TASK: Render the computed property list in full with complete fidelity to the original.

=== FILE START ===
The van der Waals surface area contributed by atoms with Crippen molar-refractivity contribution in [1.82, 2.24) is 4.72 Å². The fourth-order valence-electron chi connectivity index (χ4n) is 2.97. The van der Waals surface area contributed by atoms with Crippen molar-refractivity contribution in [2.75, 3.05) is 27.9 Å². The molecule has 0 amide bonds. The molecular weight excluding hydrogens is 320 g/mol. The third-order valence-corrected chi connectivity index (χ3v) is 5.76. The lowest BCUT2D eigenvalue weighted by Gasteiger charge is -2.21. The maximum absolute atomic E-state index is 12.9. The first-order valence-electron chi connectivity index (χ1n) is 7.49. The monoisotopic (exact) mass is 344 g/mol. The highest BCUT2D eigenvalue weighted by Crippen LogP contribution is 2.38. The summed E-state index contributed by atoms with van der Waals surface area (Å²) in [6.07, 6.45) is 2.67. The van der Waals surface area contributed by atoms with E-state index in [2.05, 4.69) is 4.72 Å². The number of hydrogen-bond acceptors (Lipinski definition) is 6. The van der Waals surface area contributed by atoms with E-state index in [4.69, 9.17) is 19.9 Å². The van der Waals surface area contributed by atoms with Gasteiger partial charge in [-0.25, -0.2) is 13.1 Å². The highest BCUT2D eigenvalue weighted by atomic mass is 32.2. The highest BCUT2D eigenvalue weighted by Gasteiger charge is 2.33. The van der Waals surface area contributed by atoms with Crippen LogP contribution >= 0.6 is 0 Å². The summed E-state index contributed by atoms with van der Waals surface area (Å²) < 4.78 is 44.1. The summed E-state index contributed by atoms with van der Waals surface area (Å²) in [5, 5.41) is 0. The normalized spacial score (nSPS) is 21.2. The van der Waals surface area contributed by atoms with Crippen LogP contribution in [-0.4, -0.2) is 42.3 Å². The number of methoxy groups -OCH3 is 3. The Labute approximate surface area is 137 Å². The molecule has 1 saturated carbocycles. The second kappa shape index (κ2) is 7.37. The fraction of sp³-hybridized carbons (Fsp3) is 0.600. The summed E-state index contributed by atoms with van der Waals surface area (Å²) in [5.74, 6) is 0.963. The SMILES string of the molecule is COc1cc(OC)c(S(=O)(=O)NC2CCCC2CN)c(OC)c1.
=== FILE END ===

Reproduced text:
The van der Waals surface area contributed by atoms with Crippen molar-refractivity contribution in [1.82, 2.24) is 4.72 Å². The fourth-order valence-electron chi connectivity index (χ4n) is 2.97. The van der Waals surface area contributed by atoms with Crippen molar-refractivity contribution in [2.75, 3.05) is 27.9 Å². The molecule has 0 amide bonds. The molecular weight excluding hydrogens is 320 g/mol. The third-order valence-corrected chi connectivity index (χ3v) is 5.76. The lowest BCUT2D eigenvalue weighted by Gasteiger charge is -2.21. The maximum absolute atomic E-state index is 12.9. The first-order valence-electron chi connectivity index (χ1n) is 7.49. The monoisotopic (exact) mass is 344 g/mol. The highest BCUT2D eigenvalue weighted by Crippen LogP contribution is 2.38. The summed E-state index contributed by atoms with van der Waals surface area (Å²) in [6.07, 6.45) is 2.67. The van der Waals surface area contributed by atoms with E-state index in [2.05, 4.69) is 4.72 Å². The number of hydrogen-bond acceptors (Lipinski definition) is 6. The van der Waals surface area contributed by atoms with E-state index in [4.69, 9.17) is 19.9 Å². The van der Waals surface area contributed by atoms with Gasteiger partial charge in [-0.25, -0.2) is 13.1 Å². The highest BCUT2D eigenvalue weighted by atomic mass is 32.2. The highest BCUT2D eigenvalue weighted by Gasteiger charge is 2.33. The van der Waals surface area contributed by atoms with Crippen LogP contribution >= 0.6 is 0 Å². The summed E-state index contributed by atoms with van der Waals surface area (Å²) < 4.78 is 44.1. The summed E-state index contributed by atoms with van der Waals surface area (Å²) in [5, 5.41) is 0. The normalized spacial score (nSPS) is 21.2. The van der Waals surface area contributed by atoms with Crippen LogP contribution in [-0.4, -0.2) is 42.3 Å². The number of methoxy groups -OCH3 is 3. The Labute approximate surface area is 137 Å². The molecule has 1 saturated carbocycles. The second kappa shape index (κ2) is 7.37. The fraction of sp³-hybridized carbons (Fsp3) is 0.600. The summed E-state index contributed by atoms with van der Waals surface area (Å²) in [5.74, 6) is 0.963. The SMILES string of the molecule is COc1cc(OC)c(S(=O)(=O)NC2CCCC2CN)c(OC)c1.